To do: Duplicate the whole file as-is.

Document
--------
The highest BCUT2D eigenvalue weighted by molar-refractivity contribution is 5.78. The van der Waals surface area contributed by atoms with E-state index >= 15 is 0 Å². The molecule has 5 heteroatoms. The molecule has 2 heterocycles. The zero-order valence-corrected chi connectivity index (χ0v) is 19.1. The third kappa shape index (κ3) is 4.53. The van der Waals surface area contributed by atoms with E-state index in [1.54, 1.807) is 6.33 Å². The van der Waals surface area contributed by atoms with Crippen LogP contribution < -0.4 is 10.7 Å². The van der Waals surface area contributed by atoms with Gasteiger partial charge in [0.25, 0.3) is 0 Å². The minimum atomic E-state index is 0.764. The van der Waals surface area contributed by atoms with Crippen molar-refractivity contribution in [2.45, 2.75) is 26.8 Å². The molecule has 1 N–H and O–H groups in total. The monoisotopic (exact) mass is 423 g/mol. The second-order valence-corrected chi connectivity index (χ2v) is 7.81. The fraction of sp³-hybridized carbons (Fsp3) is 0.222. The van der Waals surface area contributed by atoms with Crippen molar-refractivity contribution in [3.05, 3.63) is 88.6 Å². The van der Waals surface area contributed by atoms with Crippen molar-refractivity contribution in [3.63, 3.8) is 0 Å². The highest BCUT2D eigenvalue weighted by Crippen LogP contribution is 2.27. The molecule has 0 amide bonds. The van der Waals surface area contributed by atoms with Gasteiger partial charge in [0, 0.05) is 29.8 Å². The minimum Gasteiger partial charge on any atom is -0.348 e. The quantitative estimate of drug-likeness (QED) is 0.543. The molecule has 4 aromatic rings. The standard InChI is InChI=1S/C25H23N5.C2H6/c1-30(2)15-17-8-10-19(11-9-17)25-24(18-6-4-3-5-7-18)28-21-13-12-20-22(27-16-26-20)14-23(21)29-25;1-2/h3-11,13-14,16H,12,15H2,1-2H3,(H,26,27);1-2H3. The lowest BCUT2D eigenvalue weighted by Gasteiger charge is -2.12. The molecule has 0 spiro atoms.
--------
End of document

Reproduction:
The highest BCUT2D eigenvalue weighted by molar-refractivity contribution is 5.78. The van der Waals surface area contributed by atoms with E-state index >= 15 is 0 Å². The molecule has 5 heteroatoms. The molecule has 2 heterocycles. The zero-order valence-corrected chi connectivity index (χ0v) is 19.1. The third kappa shape index (κ3) is 4.53. The van der Waals surface area contributed by atoms with E-state index in [1.54, 1.807) is 6.33 Å². The van der Waals surface area contributed by atoms with Crippen LogP contribution < -0.4 is 10.7 Å². The van der Waals surface area contributed by atoms with Gasteiger partial charge in [0.25, 0.3) is 0 Å². The minimum atomic E-state index is 0.764. The van der Waals surface area contributed by atoms with Crippen molar-refractivity contribution in [2.45, 2.75) is 26.8 Å². The molecule has 1 N–H and O–H groups in total. The monoisotopic (exact) mass is 423 g/mol. The second-order valence-corrected chi connectivity index (χ2v) is 7.81. The fraction of sp³-hybridized carbons (Fsp3) is 0.222. The van der Waals surface area contributed by atoms with Crippen molar-refractivity contribution in [3.05, 3.63) is 88.6 Å². The van der Waals surface area contributed by atoms with Crippen molar-refractivity contribution in [3.63, 3.8) is 0 Å². The highest BCUT2D eigenvalue weighted by Crippen LogP contribution is 2.27. The molecule has 0 amide bonds. The van der Waals surface area contributed by atoms with Gasteiger partial charge in [0, 0.05) is 29.8 Å². The minimum Gasteiger partial charge on any atom is -0.348 e. The quantitative estimate of drug-likeness (QED) is 0.543. The molecule has 4 aromatic rings. The standard InChI is InChI=1S/C25H23N5.C2H6/c1-30(2)15-17-8-10-19(11-9-17)25-24(18-6-4-3-5-7-18)28-21-13-12-20-22(27-16-26-20)14-23(21)29-25;1-2/h3-11,13-14,16H,12,15H2,1-2H3,(H,26,27);1-2H3. The lowest BCUT2D eigenvalue weighted by Gasteiger charge is -2.12. The molecule has 0 spiro atoms.